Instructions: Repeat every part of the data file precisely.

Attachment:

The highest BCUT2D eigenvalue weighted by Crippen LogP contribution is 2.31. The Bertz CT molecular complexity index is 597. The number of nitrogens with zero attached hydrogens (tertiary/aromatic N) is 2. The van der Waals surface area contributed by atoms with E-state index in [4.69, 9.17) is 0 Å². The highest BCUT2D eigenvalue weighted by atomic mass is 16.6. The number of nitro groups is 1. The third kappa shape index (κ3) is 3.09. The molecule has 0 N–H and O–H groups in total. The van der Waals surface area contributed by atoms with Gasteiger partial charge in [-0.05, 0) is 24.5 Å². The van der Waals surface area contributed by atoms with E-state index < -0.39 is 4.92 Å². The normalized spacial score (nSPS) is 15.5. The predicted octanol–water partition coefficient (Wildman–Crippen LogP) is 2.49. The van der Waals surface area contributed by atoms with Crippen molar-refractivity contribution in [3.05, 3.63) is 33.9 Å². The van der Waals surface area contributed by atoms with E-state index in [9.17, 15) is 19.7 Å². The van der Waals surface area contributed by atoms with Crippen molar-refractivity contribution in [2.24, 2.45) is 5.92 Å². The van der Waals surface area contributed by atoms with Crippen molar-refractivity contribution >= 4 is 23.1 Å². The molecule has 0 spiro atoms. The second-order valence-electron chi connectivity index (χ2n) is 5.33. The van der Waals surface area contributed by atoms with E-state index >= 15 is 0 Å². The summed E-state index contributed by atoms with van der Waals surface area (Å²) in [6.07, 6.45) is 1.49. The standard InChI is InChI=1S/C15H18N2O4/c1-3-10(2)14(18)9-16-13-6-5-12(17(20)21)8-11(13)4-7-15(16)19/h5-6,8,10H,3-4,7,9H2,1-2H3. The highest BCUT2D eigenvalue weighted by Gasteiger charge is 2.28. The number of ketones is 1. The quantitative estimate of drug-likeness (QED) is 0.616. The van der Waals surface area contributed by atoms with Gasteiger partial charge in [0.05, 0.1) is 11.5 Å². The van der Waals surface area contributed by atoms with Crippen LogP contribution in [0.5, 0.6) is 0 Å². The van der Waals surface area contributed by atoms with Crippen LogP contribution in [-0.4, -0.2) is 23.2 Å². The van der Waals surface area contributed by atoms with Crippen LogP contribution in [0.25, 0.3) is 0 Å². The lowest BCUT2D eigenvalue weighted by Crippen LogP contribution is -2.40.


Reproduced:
The highest BCUT2D eigenvalue weighted by Crippen LogP contribution is 2.31. The Bertz CT molecular complexity index is 597. The number of nitrogens with zero attached hydrogens (tertiary/aromatic N) is 2. The van der Waals surface area contributed by atoms with E-state index in [4.69, 9.17) is 0 Å². The highest BCUT2D eigenvalue weighted by atomic mass is 16.6. The number of nitro groups is 1. The third kappa shape index (κ3) is 3.09. The molecule has 0 N–H and O–H groups in total. The van der Waals surface area contributed by atoms with Gasteiger partial charge in [-0.05, 0) is 24.5 Å². The van der Waals surface area contributed by atoms with E-state index < -0.39 is 4.92 Å². The normalized spacial score (nSPS) is 15.5. The predicted octanol–water partition coefficient (Wildman–Crippen LogP) is 2.49. The van der Waals surface area contributed by atoms with Crippen molar-refractivity contribution in [3.05, 3.63) is 33.9 Å². The van der Waals surface area contributed by atoms with E-state index in [9.17, 15) is 19.7 Å². The van der Waals surface area contributed by atoms with Crippen molar-refractivity contribution in [2.24, 2.45) is 5.92 Å². The van der Waals surface area contributed by atoms with Crippen molar-refractivity contribution >= 4 is 23.1 Å². The molecule has 0 spiro atoms. The second-order valence-electron chi connectivity index (χ2n) is 5.33. The van der Waals surface area contributed by atoms with E-state index >= 15 is 0 Å². The summed E-state index contributed by atoms with van der Waals surface area (Å²) in [6.07, 6.45) is 1.49. The standard InChI is InChI=1S/C15H18N2O4/c1-3-10(2)14(18)9-16-13-6-5-12(17(20)21)8-11(13)4-7-15(16)19/h5-6,8,10H,3-4,7,9H2,1-2H3. The highest BCUT2D eigenvalue weighted by Gasteiger charge is 2.28. The number of ketones is 1. The quantitative estimate of drug-likeness (QED) is 0.616. The van der Waals surface area contributed by atoms with Gasteiger partial charge in [0.05, 0.1) is 11.5 Å². The van der Waals surface area contributed by atoms with Crippen LogP contribution in [0.5, 0.6) is 0 Å². The van der Waals surface area contributed by atoms with Crippen LogP contribution in [-0.4, -0.2) is 23.2 Å². The van der Waals surface area contributed by atoms with Crippen LogP contribution in [0.25, 0.3) is 0 Å². The lowest BCUT2D eigenvalue weighted by Crippen LogP contribution is -2.40.